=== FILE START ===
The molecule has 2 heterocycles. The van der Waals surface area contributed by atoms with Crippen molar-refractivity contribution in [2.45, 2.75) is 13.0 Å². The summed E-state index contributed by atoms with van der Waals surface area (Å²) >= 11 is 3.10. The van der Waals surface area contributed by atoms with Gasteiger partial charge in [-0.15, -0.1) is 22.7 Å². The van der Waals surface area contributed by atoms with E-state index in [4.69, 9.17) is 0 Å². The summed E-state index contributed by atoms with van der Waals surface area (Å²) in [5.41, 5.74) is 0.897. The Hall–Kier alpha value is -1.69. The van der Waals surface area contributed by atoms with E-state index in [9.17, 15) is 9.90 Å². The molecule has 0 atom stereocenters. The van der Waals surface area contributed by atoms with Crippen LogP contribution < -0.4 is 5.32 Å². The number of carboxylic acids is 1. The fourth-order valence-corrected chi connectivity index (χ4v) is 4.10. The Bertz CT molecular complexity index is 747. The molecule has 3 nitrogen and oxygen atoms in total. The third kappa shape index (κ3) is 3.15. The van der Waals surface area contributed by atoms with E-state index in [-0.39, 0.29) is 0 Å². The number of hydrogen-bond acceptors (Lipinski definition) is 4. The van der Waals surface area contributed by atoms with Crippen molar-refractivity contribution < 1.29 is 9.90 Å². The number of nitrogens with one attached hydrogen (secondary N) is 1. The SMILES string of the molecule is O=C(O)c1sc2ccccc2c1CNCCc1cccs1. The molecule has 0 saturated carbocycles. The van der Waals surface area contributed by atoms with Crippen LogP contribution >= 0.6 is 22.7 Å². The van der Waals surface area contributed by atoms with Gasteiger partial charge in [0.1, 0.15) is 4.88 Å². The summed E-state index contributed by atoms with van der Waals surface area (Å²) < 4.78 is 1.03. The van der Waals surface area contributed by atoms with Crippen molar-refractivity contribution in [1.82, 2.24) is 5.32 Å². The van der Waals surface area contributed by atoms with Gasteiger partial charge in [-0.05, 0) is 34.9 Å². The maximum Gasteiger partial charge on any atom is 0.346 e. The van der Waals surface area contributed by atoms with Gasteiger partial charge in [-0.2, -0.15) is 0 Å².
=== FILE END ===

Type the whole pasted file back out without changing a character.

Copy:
The molecule has 2 heterocycles. The van der Waals surface area contributed by atoms with Crippen molar-refractivity contribution in [2.45, 2.75) is 13.0 Å². The summed E-state index contributed by atoms with van der Waals surface area (Å²) >= 11 is 3.10. The van der Waals surface area contributed by atoms with Gasteiger partial charge in [-0.15, -0.1) is 22.7 Å². The van der Waals surface area contributed by atoms with E-state index in [4.69, 9.17) is 0 Å². The summed E-state index contributed by atoms with van der Waals surface area (Å²) in [5.41, 5.74) is 0.897. The Hall–Kier alpha value is -1.69. The van der Waals surface area contributed by atoms with E-state index in [9.17, 15) is 9.90 Å². The molecule has 0 atom stereocenters. The van der Waals surface area contributed by atoms with Crippen LogP contribution < -0.4 is 5.32 Å². The number of carboxylic acids is 1. The fourth-order valence-corrected chi connectivity index (χ4v) is 4.10. The Bertz CT molecular complexity index is 747. The molecule has 3 nitrogen and oxygen atoms in total. The third kappa shape index (κ3) is 3.15. The van der Waals surface area contributed by atoms with E-state index in [-0.39, 0.29) is 0 Å². The number of hydrogen-bond acceptors (Lipinski definition) is 4. The van der Waals surface area contributed by atoms with Crippen molar-refractivity contribution < 1.29 is 9.90 Å². The number of nitrogens with one attached hydrogen (secondary N) is 1. The SMILES string of the molecule is O=C(O)c1sc2ccccc2c1CNCCc1cccs1. The molecule has 0 saturated carbocycles. The van der Waals surface area contributed by atoms with Crippen LogP contribution >= 0.6 is 22.7 Å². The van der Waals surface area contributed by atoms with Gasteiger partial charge in [0.1, 0.15) is 4.88 Å². The summed E-state index contributed by atoms with van der Waals surface area (Å²) < 4.78 is 1.03. The van der Waals surface area contributed by atoms with Crippen molar-refractivity contribution in [1.82, 2.24) is 5.32 Å². The van der Waals surface area contributed by atoms with Gasteiger partial charge in [-0.05, 0) is 34.9 Å². The maximum Gasteiger partial charge on any atom is 0.346 e. The van der Waals surface area contributed by atoms with Gasteiger partial charge in [-0.2, -0.15) is 0 Å².